Despite the opposition, the Legislature adopted the measure and then-Gov. Neil Abercrombie signed it into law in June 2012.
About two years later, LBD’s complaint says, the company asked the Kauai Planning Department for a zoning permit to build a warehouse, storage, packaging, retail and visitor center on agriculture land the company had bought for that purpose.
LBD grows coffee and tobacco and sells products under the brands Coffee Times, Blair Estate Farm and the Kauai Cigar Company. LBD also has announced plans to start growing corn and to open a distillery.
Company owner Les Drent referred questions to LBD’s attorney, Delaplane, who said the company’s position was stated in the lawsuit.
The suit provides a detailed description of talks and correspondence between LBD and the county.
Central to the dispute is whether LBD is entitled to an over-the-counter “zoning permit” for purposes generally allowed by Kauai’s ordinance, or whether it must obtain a “use permit,” a more laborious process in which the county has more discretion.
A table in Kauai’s zoning law describes which activities require which type of permit when conducted on agriculture land, but doesn’t say anything about retail activity on ag land.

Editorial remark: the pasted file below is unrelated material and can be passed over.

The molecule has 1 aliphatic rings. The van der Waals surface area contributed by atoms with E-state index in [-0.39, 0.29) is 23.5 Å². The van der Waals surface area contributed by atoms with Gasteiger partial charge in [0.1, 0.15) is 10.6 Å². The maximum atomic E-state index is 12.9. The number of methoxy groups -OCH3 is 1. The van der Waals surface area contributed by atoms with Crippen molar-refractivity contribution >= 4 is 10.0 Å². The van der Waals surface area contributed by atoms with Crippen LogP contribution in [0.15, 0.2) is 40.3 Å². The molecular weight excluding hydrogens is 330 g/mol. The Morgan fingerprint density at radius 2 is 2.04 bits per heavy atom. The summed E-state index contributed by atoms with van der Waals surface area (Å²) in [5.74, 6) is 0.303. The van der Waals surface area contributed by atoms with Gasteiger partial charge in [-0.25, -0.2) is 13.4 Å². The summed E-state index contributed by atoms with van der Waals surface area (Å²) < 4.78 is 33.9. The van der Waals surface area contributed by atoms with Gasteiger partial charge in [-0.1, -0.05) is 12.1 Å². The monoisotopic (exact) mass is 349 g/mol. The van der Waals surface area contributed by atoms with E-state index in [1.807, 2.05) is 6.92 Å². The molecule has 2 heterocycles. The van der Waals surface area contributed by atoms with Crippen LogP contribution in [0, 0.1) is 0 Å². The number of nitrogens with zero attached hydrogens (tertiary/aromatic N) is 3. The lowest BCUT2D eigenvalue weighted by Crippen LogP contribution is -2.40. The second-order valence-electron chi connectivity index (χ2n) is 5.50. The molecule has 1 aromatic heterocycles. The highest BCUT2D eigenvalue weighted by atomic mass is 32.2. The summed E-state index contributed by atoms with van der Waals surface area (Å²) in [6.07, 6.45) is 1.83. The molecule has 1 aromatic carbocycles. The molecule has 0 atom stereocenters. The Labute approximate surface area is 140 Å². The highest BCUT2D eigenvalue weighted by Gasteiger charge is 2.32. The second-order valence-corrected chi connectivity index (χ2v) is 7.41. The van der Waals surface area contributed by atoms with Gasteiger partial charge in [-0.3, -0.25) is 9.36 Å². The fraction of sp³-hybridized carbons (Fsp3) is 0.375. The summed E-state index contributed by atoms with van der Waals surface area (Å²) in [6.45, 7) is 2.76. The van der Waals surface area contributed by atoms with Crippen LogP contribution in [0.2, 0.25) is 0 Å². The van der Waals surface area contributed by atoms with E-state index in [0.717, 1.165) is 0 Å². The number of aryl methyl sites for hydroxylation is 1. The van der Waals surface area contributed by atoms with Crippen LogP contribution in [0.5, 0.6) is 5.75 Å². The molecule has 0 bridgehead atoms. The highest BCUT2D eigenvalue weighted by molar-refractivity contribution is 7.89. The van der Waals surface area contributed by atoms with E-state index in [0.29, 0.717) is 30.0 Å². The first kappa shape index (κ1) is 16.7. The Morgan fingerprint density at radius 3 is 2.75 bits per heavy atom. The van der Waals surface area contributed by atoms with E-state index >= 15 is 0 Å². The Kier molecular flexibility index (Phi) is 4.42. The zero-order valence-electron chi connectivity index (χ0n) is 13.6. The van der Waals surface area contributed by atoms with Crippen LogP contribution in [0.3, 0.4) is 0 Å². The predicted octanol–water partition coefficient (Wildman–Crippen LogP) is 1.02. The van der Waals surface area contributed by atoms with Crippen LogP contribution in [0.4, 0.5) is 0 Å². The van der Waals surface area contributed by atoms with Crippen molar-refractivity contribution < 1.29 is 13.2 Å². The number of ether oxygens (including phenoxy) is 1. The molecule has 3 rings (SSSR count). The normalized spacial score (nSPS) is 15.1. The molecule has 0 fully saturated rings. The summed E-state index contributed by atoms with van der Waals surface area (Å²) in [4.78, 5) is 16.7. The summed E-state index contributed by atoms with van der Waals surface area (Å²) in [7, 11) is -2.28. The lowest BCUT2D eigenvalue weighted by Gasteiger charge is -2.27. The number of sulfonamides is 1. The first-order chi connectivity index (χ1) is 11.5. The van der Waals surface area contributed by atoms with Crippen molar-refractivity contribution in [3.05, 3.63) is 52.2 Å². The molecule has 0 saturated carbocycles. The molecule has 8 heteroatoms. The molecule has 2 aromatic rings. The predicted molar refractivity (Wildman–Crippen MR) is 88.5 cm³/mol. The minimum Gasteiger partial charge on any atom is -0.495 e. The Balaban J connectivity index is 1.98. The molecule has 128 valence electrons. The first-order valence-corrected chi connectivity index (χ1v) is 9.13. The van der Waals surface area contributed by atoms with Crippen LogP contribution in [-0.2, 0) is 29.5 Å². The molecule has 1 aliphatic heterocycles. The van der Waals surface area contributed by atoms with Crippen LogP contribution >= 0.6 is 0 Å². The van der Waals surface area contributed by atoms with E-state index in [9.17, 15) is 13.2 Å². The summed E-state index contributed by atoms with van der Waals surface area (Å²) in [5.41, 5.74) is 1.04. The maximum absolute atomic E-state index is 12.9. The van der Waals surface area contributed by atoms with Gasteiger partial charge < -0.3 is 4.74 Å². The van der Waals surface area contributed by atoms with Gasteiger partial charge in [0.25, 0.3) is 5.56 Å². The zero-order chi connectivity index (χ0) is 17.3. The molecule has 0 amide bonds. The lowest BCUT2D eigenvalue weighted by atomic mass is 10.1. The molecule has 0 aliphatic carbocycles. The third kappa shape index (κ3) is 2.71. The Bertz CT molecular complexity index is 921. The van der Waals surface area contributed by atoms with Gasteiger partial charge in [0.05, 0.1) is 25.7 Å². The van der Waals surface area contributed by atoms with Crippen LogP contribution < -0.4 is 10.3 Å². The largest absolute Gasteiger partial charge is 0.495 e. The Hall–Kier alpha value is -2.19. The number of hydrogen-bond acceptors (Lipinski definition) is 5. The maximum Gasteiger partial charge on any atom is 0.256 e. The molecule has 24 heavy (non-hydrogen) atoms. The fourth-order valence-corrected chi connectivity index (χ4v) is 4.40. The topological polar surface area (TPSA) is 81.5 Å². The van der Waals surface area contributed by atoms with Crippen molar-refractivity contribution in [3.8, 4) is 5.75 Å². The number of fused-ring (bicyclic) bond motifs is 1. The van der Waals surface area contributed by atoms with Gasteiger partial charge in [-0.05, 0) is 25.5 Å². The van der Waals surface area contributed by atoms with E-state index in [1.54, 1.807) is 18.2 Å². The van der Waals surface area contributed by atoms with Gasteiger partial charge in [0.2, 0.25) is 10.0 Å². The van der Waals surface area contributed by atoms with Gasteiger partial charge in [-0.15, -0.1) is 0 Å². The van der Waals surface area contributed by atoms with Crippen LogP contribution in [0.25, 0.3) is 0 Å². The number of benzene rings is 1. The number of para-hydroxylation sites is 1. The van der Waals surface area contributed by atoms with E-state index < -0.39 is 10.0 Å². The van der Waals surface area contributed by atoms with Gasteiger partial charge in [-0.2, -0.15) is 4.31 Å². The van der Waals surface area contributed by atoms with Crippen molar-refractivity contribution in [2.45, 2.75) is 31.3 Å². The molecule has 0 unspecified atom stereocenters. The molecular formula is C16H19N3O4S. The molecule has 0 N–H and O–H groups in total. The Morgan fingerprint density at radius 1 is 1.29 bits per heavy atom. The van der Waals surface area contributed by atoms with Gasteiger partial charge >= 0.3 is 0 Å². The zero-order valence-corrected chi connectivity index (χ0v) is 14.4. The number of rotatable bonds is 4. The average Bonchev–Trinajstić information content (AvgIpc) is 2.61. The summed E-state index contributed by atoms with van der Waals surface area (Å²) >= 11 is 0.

The ordinance does say single-family homes and warehouses for plant products qualify for the easy-to-get zoning permits, while the harder-to-get use permit applies to commercial activities like golf courses, day care centers and “any other use or structure” that the county planning director finds is similar to the ones that require the use permit.
Relying on this part of the ordinance, Kauai County has decided that a retail store needs a use permit, correspondence quoted in the complaint indicates.
In response, LBD asks why it should have to go through the laborious use-permit process when the outcome is set by state statute: Kauai must allow retail operations, and it has not passed ordinances further defining what restrictions can be placed on such operations, as the statute allows.
“It seems antithetical to the idea of efficient and effective governing to require folks to expend the time, energy and resources to go through the formal permitting process when this type of use is expressly permitted by Statute,” LBD says in the suit.